Dear Deborah, I will get back to you on another day about the strengths and dangers of a national curriculum. Today I want to initiate a conversation with you about President Obama’s education program. We previously discussed Secretary Arne Duncan's policy views, which frankly sounded identical to those of President Bush's secretary of education, Margaret Spellings. Now President Obama, in a speech on March 10 to the Hispanic Chamber of Commerce, has repeated the same views. The president said that his administration would support whatever works, without regard to whether the ideas are liberal or conservative. He then laid ...


Dear Diane, So we’re back at the thorniest issue—a national curriculum. The kind of “set” curriculum I like is one proposed and supported by the constituents of a particular school—like ours at Mission Hill or CPE/CPESS. Although, even ours was probably not sufficiently detailed for you. I’ve embraced a few other people’s favorites; I could live with some others; but, many I couldn’t. (My peculiarly inept rote memory may be a factor in some of my biases.) There are at least five assumptions that I suspect come into play for me. 1. Goals....


Dear Deborah, Last week, I attended three different conferences in Washington, D.C. Not something I like to do, as I really do hope to finish my book in a few months. One was the “21st-Century skills” panel at Common Core, which we discussed. Then there was a panel discussion of accountability, in connection with the release of a report called “The Accountability Illusion” by the Thomas B. Fordham Institute. And, most recently, I participated in a day-long celebration of the 20th anniversary of the National Assessment Governing Board. (Podcasts of this last event should be available at the NAGB ...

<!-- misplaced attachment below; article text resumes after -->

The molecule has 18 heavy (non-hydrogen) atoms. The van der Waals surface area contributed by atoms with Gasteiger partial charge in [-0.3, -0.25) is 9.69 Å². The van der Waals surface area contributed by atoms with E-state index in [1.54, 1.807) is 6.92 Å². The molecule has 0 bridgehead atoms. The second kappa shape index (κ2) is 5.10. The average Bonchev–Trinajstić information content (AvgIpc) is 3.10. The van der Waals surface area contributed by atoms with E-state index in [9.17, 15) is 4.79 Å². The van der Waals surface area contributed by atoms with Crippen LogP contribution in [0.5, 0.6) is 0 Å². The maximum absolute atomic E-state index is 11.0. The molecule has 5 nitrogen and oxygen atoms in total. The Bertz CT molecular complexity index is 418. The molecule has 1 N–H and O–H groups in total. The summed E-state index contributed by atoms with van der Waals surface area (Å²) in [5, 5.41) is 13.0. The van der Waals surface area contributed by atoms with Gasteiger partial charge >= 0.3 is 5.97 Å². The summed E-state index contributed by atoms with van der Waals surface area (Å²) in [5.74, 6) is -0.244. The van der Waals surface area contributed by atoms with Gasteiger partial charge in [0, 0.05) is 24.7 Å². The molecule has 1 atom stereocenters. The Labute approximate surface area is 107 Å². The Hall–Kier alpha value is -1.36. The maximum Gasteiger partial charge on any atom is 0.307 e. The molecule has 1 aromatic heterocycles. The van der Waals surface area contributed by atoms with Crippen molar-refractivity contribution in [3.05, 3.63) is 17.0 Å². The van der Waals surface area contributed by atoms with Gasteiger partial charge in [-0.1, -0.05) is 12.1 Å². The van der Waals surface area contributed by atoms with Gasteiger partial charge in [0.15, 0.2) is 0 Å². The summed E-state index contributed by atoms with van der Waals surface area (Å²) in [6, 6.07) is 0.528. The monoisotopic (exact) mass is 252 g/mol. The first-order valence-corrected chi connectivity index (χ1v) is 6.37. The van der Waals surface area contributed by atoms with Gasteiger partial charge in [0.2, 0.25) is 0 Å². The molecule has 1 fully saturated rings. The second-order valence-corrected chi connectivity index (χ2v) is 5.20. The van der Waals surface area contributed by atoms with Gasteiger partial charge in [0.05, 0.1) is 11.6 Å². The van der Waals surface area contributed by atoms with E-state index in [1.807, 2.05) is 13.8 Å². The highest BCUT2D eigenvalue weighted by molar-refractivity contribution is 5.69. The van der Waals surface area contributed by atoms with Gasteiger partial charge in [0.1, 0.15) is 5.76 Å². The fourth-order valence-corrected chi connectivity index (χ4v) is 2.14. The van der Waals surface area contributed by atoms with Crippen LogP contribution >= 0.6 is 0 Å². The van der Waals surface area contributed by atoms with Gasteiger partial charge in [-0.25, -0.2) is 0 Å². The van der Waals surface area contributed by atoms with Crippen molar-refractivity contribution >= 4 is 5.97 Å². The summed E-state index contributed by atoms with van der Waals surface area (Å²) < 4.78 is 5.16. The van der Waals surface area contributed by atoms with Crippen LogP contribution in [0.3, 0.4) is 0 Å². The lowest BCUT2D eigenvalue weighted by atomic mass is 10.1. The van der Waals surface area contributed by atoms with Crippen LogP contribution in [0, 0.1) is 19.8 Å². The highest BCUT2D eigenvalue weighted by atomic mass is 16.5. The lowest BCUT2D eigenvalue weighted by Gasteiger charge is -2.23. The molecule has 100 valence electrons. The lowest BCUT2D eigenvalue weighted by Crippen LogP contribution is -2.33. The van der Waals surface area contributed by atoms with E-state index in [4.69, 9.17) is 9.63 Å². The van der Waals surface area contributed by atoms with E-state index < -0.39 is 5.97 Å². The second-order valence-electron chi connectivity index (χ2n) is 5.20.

Dear Diane, Sometime I imagine “them” (the think-tankers) sitting up late at night inventing new titles for “reform” packages just to annoy people like you and me. There’s more interest of late in the name for the new NCLB than the contents of the bill! Ditto what passes for 21st Century skills. I can’t figure out who is on whose side, but they all seem quite happy to cheer each other on. What they—Ed Trust, Ed Sector, Heritage, Fordham, Klein, et al—seem to agree on is that everyone should follow the same path, that it should...


Dear Deborah, Since you brought up the subject of “21st Century skills,” it seemed like an opportune time to talk a bit about this subject. A week ago, I participated in a panel discussion on this topic, sponsored by an organization called Common Core in Washington, D.C.. Common Core was created to advocate for the liberal arts and sciences, particularly because of the pressure to spend more and more time emphasizing only reading and mathematics. After all, they are the only subjects that “count” for purposes of NCLB accountability, so supervisors and principals are demanding that teachers produce higher ...


The opinions expressed in Bridging Differences are strictly those of the author(s) and do not reflect the opinions or endorsement of Editorial Projects in Education, or any of its publications.

Follow This Blog

Advertisement

Most Viewed on Education Week

Categories

Archives

Recent Comments